7. Keep Rush Hour Traffic in mind  

Rush hour traffic which usually starts in the morning from about 7am – 10 or 11am and evening 4pm8pm. Keeping this in mind will help to navigate to the different locations easily and stressfree.

 

8. The heat is a factor in how much you enjoy a place   

It is insanely hot by about noon and cools down from about 4pm onwards. And we are from the tropics so believe us when we say ‘insanely hot’! Try to get your temple visits done either in the early morning or late afternoon/evening to make it much more

If all this planning seems tiring, just do the location planning and book your hotel based on the location. After that, know that if you want to go see any sights, the best time to go is first thing in the morning when it’s opening. A place like the Grand Palace will already have a queue even before the doors open. We’ll be coming out with a perfect, easy going 2-3 day Bangkok itinerary that you can download soon! Look out for it or subscribe to know when it comes out.

9. Get a good Map

And we mean the paper ones! We hadn’t used paper maps in a long time since everything is right there on your phone. But for some reason, having a paper Bangkok city map really helps especially with the super long Thai street names, winding river cutting right through the city and confusing small lanes. You can get good city maps at the hotel so be sure to ask them. And if possible, get it English and Thai so you can show it to the taxi driver if you need.

10. Bangkok seems huge!

The first thing to realize is that on a map, Bangkok looks like any city, not too big and a little scattered. But when you arrive, Bangkok will seem really huge! Things really are spread quite far apart. And that seems further when you add in the fact that it takes you about 30 minutes to any hour to get anywhere with the traffic. On top of that, the BTS and the MRT are rather short lines and each stop is quite far from the next. But if you understand the city layout and you’ve done your planning, it’s actually not so big. Just the traffic makes it seem big.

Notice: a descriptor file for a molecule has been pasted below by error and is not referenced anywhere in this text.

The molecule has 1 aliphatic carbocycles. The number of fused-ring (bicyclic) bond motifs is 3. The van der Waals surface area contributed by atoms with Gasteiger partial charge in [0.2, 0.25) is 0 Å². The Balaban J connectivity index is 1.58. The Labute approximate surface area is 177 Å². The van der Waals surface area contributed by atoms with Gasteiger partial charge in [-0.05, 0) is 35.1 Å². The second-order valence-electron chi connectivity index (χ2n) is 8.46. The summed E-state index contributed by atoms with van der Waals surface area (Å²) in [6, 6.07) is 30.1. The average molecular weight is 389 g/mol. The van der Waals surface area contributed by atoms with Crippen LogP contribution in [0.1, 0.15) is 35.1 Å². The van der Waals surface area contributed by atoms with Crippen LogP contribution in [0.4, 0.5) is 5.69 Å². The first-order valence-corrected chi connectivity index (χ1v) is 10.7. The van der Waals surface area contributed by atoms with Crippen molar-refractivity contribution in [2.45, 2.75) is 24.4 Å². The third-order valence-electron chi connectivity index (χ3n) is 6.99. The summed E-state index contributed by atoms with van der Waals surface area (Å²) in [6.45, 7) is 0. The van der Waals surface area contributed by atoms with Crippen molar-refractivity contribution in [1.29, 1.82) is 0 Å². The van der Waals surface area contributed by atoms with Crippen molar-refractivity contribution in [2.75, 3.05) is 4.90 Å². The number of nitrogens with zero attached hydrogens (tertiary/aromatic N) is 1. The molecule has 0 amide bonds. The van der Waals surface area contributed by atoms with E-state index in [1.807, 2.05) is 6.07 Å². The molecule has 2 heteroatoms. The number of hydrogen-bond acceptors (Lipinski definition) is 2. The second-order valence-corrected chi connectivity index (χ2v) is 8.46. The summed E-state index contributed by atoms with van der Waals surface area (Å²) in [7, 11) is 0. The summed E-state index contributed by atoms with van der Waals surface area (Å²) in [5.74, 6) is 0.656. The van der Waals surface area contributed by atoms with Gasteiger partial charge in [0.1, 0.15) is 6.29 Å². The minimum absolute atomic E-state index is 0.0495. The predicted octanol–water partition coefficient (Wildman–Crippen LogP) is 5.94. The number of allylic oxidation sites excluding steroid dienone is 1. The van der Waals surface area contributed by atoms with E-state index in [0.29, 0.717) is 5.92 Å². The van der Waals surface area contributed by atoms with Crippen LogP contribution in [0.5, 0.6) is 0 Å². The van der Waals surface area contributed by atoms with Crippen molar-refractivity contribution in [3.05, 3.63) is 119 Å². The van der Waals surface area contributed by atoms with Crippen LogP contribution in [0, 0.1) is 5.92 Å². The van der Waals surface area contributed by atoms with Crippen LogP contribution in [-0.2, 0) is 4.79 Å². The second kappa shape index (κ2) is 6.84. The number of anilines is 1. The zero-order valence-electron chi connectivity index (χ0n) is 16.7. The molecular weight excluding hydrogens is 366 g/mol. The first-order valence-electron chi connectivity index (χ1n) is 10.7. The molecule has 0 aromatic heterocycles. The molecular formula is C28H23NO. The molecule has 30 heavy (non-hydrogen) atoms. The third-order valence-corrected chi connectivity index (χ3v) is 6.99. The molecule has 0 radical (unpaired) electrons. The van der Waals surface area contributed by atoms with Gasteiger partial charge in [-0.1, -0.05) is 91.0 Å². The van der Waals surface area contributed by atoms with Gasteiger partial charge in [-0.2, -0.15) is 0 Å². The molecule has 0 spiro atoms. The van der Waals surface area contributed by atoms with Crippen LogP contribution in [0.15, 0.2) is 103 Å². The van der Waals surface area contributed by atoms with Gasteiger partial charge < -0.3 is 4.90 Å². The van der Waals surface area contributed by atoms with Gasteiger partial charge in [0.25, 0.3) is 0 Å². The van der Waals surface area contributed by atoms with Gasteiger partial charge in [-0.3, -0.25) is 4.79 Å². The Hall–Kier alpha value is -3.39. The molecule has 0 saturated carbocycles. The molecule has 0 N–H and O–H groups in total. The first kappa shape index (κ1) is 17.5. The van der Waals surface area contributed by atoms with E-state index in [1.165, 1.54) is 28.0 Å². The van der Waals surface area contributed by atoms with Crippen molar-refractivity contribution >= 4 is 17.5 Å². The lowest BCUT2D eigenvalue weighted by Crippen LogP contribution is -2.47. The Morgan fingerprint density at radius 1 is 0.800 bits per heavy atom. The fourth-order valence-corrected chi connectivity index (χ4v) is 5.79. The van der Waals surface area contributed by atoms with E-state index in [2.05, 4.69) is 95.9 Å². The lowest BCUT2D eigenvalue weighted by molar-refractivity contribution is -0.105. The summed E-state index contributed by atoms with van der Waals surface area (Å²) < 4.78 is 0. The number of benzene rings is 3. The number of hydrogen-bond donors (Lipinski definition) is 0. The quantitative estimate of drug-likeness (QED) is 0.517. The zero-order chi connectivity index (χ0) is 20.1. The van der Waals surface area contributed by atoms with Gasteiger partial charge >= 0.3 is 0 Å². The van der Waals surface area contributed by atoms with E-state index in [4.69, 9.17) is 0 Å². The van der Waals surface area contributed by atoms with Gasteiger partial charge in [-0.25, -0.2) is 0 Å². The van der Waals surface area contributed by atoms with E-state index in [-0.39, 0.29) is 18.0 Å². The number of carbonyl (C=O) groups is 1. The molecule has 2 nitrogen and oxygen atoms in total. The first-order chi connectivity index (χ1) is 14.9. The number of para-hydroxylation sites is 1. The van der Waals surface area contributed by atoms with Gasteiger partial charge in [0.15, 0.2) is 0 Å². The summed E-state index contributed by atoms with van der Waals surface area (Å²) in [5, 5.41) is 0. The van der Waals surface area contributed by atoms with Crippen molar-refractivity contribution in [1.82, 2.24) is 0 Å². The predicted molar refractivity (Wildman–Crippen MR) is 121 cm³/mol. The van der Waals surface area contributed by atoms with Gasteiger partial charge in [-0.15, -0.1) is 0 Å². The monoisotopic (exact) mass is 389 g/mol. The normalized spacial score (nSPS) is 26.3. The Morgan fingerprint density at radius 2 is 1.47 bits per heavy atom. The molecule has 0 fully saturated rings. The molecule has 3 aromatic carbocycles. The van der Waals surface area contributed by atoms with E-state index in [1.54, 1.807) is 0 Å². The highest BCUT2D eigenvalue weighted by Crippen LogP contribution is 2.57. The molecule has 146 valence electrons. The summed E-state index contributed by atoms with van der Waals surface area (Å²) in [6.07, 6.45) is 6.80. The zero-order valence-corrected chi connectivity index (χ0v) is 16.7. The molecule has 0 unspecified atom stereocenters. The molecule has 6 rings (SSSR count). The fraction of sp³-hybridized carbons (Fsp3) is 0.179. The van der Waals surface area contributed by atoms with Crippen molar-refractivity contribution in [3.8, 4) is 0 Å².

11. Be Aware of Tourist Hussle (or Scam, depending on how much was involved)

Unfortunately, tourist scams are fairly common and definitely one of the things you must know when visiting Bangkok. The scams are generally harmless and will usually just cost you money (sometimes costing more money than others) rather than pose a threat to your personal safety. One of the most common tourist scams is the taxi/tuk tuk driver or stranger on the street tells you the Wat you want to visit is closed and offers to take you to another place instead.

We read about this when planning our trip to Bangkok and the first taxi we got into gave us exactly that line. It was a good thing we were very sure of the Wat opening and closing times (though we must confess that we questioned whether we got the times correct) and insisted to go. And yes, it was open! Be sure to do your research, generally, know where places are and what time/day they open and close. It’s really just small things they try with tourists. It’s nothing that will cause you harm.

12. The Skytrain BTS and MRT

The BTS and MRT run smoothly and beats the traffic, so it’s a great option for transportation. Just be aware that the train lines and stops are a little limited and aren’t always near the sights. But it’s a good option to get you closer. We didn’t realize how far each stop was from each other. That, with the intense sun (or torrential rain), makes it seem like a very far walk!